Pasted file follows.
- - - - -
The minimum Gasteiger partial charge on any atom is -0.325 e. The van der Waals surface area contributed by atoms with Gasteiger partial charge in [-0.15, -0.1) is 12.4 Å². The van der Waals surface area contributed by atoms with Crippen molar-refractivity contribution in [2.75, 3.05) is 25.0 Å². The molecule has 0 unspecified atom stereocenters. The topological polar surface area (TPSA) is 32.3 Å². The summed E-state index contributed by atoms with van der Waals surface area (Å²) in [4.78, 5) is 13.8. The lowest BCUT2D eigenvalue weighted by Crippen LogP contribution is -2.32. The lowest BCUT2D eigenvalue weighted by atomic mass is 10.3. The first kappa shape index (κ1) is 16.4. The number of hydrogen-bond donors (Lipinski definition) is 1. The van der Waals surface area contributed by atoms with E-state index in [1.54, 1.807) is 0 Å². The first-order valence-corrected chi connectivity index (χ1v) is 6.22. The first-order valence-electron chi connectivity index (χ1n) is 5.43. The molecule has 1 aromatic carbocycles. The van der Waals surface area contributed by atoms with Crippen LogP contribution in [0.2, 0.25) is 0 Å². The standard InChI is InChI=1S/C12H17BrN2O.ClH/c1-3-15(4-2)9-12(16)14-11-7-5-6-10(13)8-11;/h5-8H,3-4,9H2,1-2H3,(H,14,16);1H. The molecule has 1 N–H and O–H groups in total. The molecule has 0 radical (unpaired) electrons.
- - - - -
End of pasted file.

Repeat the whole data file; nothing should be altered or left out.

The minimum Gasteiger partial charge on any atom is -0.325 e. The van der Waals surface area contributed by atoms with Gasteiger partial charge in [-0.15, -0.1) is 12.4 Å². The van der Waals surface area contributed by atoms with Crippen molar-refractivity contribution in [2.75, 3.05) is 25.0 Å². The molecule has 0 unspecified atom stereocenters. The topological polar surface area (TPSA) is 32.3 Å². The summed E-state index contributed by atoms with van der Waals surface area (Å²) in [4.78, 5) is 13.8. The lowest BCUT2D eigenvalue weighted by Crippen LogP contribution is -2.32. The lowest BCUT2D eigenvalue weighted by atomic mass is 10.3. The first kappa shape index (κ1) is 16.4. The number of hydrogen-bond donors (Lipinski definition) is 1. The van der Waals surface area contributed by atoms with E-state index in [1.54, 1.807) is 0 Å². The first-order valence-corrected chi connectivity index (χ1v) is 6.22. The first-order valence-electron chi connectivity index (χ1n) is 5.43. The molecule has 1 aromatic carbocycles. The van der Waals surface area contributed by atoms with Crippen LogP contribution in [0.2, 0.25) is 0 Å². The standard InChI is InChI=1S/C12H17BrN2O.ClH/c1-3-15(4-2)9-12(16)14-11-7-5-6-10(13)8-11;/h5-8H,3-4,9H2,1-2H3,(H,14,16);1H. The molecule has 1 N–H and O–H groups in total. The molecule has 0 radical (unpaired) electrons.